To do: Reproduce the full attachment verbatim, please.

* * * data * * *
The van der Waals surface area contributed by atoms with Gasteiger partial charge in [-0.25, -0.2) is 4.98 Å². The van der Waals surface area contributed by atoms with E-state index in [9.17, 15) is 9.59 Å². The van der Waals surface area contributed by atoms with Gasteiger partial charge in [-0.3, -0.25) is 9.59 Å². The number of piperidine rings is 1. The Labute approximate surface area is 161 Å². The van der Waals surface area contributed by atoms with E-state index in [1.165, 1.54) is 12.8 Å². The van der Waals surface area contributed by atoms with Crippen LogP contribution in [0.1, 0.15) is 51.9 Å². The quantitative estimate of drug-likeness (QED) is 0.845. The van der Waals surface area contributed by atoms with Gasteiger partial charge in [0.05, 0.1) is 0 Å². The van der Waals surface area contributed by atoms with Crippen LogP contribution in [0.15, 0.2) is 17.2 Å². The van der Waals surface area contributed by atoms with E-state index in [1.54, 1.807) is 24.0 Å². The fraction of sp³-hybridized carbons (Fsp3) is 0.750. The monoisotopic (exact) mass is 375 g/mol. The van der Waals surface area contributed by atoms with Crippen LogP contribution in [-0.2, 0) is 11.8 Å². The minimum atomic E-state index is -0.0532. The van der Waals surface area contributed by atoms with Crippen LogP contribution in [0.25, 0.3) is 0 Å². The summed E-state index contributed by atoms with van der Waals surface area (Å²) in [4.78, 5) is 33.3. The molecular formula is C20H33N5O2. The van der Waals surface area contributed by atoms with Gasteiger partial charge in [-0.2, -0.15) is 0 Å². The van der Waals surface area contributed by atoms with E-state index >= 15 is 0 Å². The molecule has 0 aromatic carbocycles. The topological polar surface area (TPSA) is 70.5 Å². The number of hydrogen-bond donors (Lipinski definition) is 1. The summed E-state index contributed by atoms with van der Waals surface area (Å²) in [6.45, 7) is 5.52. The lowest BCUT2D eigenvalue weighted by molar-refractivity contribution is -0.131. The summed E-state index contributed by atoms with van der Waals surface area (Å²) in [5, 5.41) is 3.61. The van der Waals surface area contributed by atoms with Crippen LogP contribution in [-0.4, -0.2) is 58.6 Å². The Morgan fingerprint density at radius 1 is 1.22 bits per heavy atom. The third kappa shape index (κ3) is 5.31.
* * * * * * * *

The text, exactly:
The van der Waals surface area contributed by atoms with Gasteiger partial charge in [-0.25, -0.2) is 4.98 Å². The van der Waals surface area contributed by atoms with E-state index in [9.17, 15) is 9.59 Å². The van der Waals surface area contributed by atoms with Gasteiger partial charge in [-0.3, -0.25) is 9.59 Å². The number of piperidine rings is 1. The Labute approximate surface area is 161 Å². The van der Waals surface area contributed by atoms with E-state index in [1.165, 1.54) is 12.8 Å². The van der Waals surface area contributed by atoms with Crippen LogP contribution in [0.1, 0.15) is 51.9 Å². The quantitative estimate of drug-likeness (QED) is 0.845. The van der Waals surface area contributed by atoms with Gasteiger partial charge in [0.05, 0.1) is 0 Å². The van der Waals surface area contributed by atoms with Crippen LogP contribution in [0.15, 0.2) is 17.2 Å². The van der Waals surface area contributed by atoms with E-state index in [1.54, 1.807) is 24.0 Å². The fraction of sp³-hybridized carbons (Fsp3) is 0.750. The monoisotopic (exact) mass is 375 g/mol. The van der Waals surface area contributed by atoms with Crippen LogP contribution in [-0.2, 0) is 11.8 Å². The minimum atomic E-state index is -0.0532. The van der Waals surface area contributed by atoms with Crippen LogP contribution in [0.25, 0.3) is 0 Å². The summed E-state index contributed by atoms with van der Waals surface area (Å²) in [4.78, 5) is 33.3. The molecular formula is C20H33N5O2. The van der Waals surface area contributed by atoms with Gasteiger partial charge in [-0.2, -0.15) is 0 Å². The van der Waals surface area contributed by atoms with E-state index >= 15 is 0 Å². The molecule has 0 aromatic carbocycles. The topological polar surface area (TPSA) is 70.5 Å². The number of hydrogen-bond donors (Lipinski definition) is 1. The summed E-state index contributed by atoms with van der Waals surface area (Å²) in [6.45, 7) is 5.52. The lowest BCUT2D eigenvalue weighted by molar-refractivity contribution is -0.131. The summed E-state index contributed by atoms with van der Waals surface area (Å²) in [5, 5.41) is 3.61. The van der Waals surface area contributed by atoms with Crippen LogP contribution in [-0.4, -0.2) is 58.6 Å². The Morgan fingerprint density at radius 1 is 1.22 bits per heavy atom. The third kappa shape index (κ3) is 5.31.